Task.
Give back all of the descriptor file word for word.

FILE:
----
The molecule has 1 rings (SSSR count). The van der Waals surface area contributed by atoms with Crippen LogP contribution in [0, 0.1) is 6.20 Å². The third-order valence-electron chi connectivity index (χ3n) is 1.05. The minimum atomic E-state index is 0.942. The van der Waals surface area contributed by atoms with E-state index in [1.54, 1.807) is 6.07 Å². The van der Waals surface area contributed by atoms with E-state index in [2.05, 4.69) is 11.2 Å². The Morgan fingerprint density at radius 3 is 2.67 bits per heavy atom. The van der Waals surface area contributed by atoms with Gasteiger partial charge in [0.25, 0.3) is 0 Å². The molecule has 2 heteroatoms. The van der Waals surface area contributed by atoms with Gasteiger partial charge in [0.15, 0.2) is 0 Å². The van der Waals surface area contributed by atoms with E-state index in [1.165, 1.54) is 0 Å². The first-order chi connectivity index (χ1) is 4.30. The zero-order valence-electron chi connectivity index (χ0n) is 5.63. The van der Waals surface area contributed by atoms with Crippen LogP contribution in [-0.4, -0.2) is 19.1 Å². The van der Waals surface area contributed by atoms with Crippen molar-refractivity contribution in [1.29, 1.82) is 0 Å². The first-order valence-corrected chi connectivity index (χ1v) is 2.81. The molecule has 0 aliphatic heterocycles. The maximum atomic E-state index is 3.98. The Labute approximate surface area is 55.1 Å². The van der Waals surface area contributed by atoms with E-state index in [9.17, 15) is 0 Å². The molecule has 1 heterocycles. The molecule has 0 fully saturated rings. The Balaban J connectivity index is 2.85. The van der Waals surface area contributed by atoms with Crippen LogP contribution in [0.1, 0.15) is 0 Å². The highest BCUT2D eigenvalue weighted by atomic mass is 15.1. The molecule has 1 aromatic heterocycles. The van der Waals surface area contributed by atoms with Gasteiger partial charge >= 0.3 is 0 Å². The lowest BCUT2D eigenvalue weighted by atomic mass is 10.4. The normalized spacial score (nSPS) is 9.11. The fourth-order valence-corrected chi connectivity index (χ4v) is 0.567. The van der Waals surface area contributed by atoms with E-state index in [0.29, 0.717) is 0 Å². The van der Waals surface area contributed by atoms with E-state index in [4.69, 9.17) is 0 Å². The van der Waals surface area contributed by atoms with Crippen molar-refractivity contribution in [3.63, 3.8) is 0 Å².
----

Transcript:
The molecule has 1 rings (SSSR count). The van der Waals surface area contributed by atoms with Crippen LogP contribution in [0, 0.1) is 6.20 Å². The third-order valence-electron chi connectivity index (χ3n) is 1.05. The minimum atomic E-state index is 0.942. The van der Waals surface area contributed by atoms with E-state index in [1.54, 1.807) is 6.07 Å². The van der Waals surface area contributed by atoms with E-state index in [2.05, 4.69) is 11.2 Å². The Morgan fingerprint density at radius 3 is 2.67 bits per heavy atom. The van der Waals surface area contributed by atoms with Gasteiger partial charge in [0.25, 0.3) is 0 Å². The molecule has 2 heteroatoms. The van der Waals surface area contributed by atoms with Gasteiger partial charge in [0.15, 0.2) is 0 Å². The van der Waals surface area contributed by atoms with E-state index in [1.165, 1.54) is 0 Å². The first-order chi connectivity index (χ1) is 4.30. The zero-order valence-electron chi connectivity index (χ0n) is 5.63. The van der Waals surface area contributed by atoms with Crippen LogP contribution in [-0.4, -0.2) is 19.1 Å². The van der Waals surface area contributed by atoms with Crippen molar-refractivity contribution in [1.29, 1.82) is 0 Å². The first-order valence-corrected chi connectivity index (χ1v) is 2.81. The molecule has 0 aliphatic heterocycles. The maximum atomic E-state index is 3.98. The Labute approximate surface area is 55.1 Å². The van der Waals surface area contributed by atoms with E-state index in [9.17, 15) is 0 Å². The molecule has 1 heterocycles. The molecule has 0 fully saturated rings. The Balaban J connectivity index is 2.85. The van der Waals surface area contributed by atoms with Crippen LogP contribution in [0.1, 0.15) is 0 Å². The highest BCUT2D eigenvalue weighted by atomic mass is 15.1. The molecule has 1 aromatic heterocycles. The van der Waals surface area contributed by atoms with Gasteiger partial charge >= 0.3 is 0 Å². The lowest BCUT2D eigenvalue weighted by atomic mass is 10.4. The normalized spacial score (nSPS) is 9.11. The fourth-order valence-corrected chi connectivity index (χ4v) is 0.567. The van der Waals surface area contributed by atoms with E-state index in [0.29, 0.717) is 0 Å². The van der Waals surface area contributed by atoms with E-state index in [4.69, 9.17) is 0 Å². The van der Waals surface area contributed by atoms with Crippen molar-refractivity contribution in [3.63, 3.8) is 0 Å².